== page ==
Bishop Richard Stika came from Knoxville to celebrate with the members of St. Henry as did several members of the Knights of Columbus. At the end of the service, the church eld a mortgage-burning ceremony during which St. Henry’s Father Bart Okere symbolically burned the mortgage for the building’s most recent addition.

The service concluded with a meal catered by Riverfront Bar and Grill.

Though the church members regularly took up an offering for the building fund, a recent gift from an anonymous donor allowed the church to pay off their mortgage.

During the service, nearly every pew was full, and a sense of pride could be felt among the members of the church.

“What is a local church,” asked Bishop Stika during the service. “If you look at the environment of a parish, there is so much that goes on between Sunday to Sunday – the building of community, of praying together, of celebrating together, of mourning together, and praying for each other. The strength of a community of faith—that’s what we saw here in this historic place called Rogersville.”

“My GPS still does not know where this church is,” Stika added with a laugh. “But, by your effort, by your witness, and by your desire to be Catholic, you don’t need a GPS to know about St. Henry’s.”

Catholics impacted Hawkins County long before St. Henry’s was built

Though a GPS may not recognize the location of St. Henry’s, Rogersville Catholics have been impacting the town and its surrounding areas for even longer than the 55 years that the church celebrated.

Within a letter written by Catholic Missionary Priest Father Stephen Badin in 1800, Badin explained, “concerning the Catholics in East Tennessee, I have lately been informed that there are nearly 100 families in Hawkins County, not far from Knoxville. They are mostly of Irish breed, and satisfactory account was given to me of their fidelity to the principles of faith.”

Over the next century, Catholic churches sprang up in Knoxville and Greeneville, but it wasn’t until the International Printing Pressmen and Assistants’ Union of North America established headquarters at Pressman’s Home in Hawkins County in 1910 that Hawkins County Catholics had a local building in which to worship. At the time, Pressman’s Home consisted of a sanitorium, a hotel and a technical trade school. Mrs. George Berry, wife to the founder of Pressman’s home, was a devout Catholic who arranged for an area Priest to offer Mass in the sanatorium whenever possible.

According to the program distributed at the church’s 50th anniversary, Haskell Phipps, who attended Mass in the sanatorium called the building “The Sand.”

A non-denominational chapel was built at Pressman’s Home in 1926 to memorialize the members of the International Printing Pressman’s Union who had served in the First World War. Beginning in 1935, Mass was held there monthly and was eventually held weekly.

With roads far more primitive than those of today, the trip to Pressman’s Home was difficult at the time.

The 50th anniversary program also mentioned that Madeline Armstrong, who remained a member of St. Henry’s until her death in 2016, “would get her five children up at 5 a.m. and then promise them honey buns at the Lance Motel if they would keep moving and help her get them to church on time.”

Phipps explained that his family, too, awoke in the wee hours of Sunday morning to make the trek to Pressman’s Home.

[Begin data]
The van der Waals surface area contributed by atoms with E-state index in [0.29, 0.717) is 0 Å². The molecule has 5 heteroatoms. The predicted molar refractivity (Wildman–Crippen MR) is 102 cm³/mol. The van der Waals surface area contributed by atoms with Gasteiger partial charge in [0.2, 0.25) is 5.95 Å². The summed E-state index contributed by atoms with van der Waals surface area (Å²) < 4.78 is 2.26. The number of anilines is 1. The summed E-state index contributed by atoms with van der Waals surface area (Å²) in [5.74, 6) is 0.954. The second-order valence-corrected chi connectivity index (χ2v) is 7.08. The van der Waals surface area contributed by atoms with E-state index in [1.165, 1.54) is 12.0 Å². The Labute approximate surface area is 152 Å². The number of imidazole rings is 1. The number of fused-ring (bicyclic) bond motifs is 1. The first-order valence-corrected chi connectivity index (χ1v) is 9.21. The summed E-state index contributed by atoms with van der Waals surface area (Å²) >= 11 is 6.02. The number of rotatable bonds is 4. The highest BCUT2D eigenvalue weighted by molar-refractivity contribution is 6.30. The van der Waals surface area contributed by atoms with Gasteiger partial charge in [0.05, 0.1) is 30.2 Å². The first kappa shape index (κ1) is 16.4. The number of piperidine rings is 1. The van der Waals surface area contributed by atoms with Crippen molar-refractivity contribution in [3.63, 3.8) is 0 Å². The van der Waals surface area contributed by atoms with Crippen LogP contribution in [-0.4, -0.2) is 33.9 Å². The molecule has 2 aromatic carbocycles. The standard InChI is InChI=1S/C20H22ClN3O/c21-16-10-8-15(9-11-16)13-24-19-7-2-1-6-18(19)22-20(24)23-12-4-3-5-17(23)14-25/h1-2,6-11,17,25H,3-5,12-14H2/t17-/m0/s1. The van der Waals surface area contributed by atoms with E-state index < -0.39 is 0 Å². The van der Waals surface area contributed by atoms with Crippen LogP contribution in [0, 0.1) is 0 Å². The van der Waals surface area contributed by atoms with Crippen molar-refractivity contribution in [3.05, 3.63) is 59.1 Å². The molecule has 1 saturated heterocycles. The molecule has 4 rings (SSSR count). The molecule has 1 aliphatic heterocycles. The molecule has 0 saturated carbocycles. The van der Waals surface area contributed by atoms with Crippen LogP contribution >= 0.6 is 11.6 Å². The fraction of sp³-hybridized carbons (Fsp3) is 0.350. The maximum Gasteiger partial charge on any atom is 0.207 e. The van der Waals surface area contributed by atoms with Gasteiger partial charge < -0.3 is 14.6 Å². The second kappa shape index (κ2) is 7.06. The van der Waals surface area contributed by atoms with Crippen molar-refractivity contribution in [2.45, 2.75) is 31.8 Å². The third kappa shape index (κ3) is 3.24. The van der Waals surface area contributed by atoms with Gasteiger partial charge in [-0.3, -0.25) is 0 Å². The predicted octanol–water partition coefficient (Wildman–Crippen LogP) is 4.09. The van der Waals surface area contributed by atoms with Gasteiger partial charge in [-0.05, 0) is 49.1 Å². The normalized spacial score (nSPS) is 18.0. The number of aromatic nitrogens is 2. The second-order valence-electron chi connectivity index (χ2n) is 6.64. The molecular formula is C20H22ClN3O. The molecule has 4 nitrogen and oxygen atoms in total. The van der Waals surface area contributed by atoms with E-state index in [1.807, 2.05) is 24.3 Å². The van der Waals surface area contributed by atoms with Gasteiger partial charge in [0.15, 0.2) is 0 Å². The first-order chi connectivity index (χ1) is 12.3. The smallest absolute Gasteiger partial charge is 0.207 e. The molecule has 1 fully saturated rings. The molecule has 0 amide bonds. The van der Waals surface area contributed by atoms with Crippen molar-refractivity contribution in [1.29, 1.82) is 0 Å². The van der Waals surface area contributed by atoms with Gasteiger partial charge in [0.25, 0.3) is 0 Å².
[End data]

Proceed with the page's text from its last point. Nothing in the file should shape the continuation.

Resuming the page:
“When 5:30 arrived on Sunday morning, we were up and getting ready for Mass,” he said. “If it had snowed overnight, we went to Mass. If the roads were slick, we went to Mass. If it was very cold, we went to Mass.”

The current building was built in 1964

Father James Enright, O.P. encouraged the congregation to begin a building fund in 1950 with the hope of constructing a Catholic church near Rogersville. The Catholic Church Extension Society of America, which had already provided financial assistance for the construction of several area Catholic churches, agreed to give money towards the construction of a church to be named after St. Henry, who historically became the King of Germany in 1002 and later became a priest. This was followed by another donation from a local bishop.

In 1962, Mr. W.M. Wickham of Bloomfield, Kentucky donated the two-and-a-half-acre lot on which St. Henry currently stands, and the first Mass was celebrated in the newly constructed church on July 5, 1964.

In July of 1981, the church was declared a parish. After previously being part of the diocese of Nashville, St. Henry was included in the diocese of Knoxville after its establishment in 1988.

St. Henry Parish is now made up of approximately 150 families.

“I don’t feel as much a parishioner of St. Henry, as I do of being a member of a family,” wrote Carol DeGroff, who has attended the church since 1995, in the 50th anniversary program. “Remember, He has the whole world in his hands. The whole country needs more St. Henrys.”

A message that is still relevant even after 55 years, Father Bernard Niedergeses said during the church’s first service, “We can all be justly proud of this church–not for ourselves—but because of the honor and glory it gives to God. We are pleased with the good architectural work, and the excellent construction work. We are grateful to all who have helped. We are especially grateful to Mr. Lace Rogan and Mr. Tom Rogan, who are primarily responsible for the reality of this church. But, all of you have had a part, and I hope you will feel a sense of satisfaction at your accomplishment. I’m sure that God is well pleased, and that St. Henry is honored to lend it his name.”